The New York Times
18 April 1877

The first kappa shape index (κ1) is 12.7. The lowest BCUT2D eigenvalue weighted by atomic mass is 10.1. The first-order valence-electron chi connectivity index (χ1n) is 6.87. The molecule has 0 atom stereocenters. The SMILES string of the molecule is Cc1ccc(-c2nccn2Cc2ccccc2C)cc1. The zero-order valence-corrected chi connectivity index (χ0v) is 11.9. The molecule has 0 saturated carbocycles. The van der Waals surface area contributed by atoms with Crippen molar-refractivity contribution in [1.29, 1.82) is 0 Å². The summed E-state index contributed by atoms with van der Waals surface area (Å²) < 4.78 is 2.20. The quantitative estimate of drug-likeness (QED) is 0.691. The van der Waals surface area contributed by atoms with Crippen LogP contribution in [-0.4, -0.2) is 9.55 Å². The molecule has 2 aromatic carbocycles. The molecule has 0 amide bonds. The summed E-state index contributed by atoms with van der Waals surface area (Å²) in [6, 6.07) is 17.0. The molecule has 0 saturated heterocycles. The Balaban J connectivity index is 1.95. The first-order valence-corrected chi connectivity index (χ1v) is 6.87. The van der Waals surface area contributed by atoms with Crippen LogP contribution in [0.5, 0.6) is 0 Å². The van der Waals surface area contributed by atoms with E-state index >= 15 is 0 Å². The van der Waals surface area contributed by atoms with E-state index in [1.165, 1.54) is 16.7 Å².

At the Fifty-seventh Street Police Court, yesterday, Charles W. Remington, carrying on business at No. 15 Stone-street, was charged with drunkenness. His arrest was brought about by a disturbance at the Lexington-Avenue Opera-house, on Monday night. A performance of “Uncle Tom’s Cabin” had been advertised to take place there and then, but up to 9 o’clock, the curtain had not been raised, and the delay excited the people assembled to a noisy demonstration. This educed the announcement that, in consequence of the smallness of the receipts, there would be no performance. A general rush for the cashier’s office ensued: and the prisoner, who was money-taker, being found inebriated, he escaped serious handling only by the interposition of the Police who were much embarrassed by the aggressive action of the crowd while conducting him to the Station-house. It was alleged that the "manager" of the proposed performance had decamped with the money taken at the doors. Judge Smith trenchantly animadverted on the conduct of the prisoner and discharged him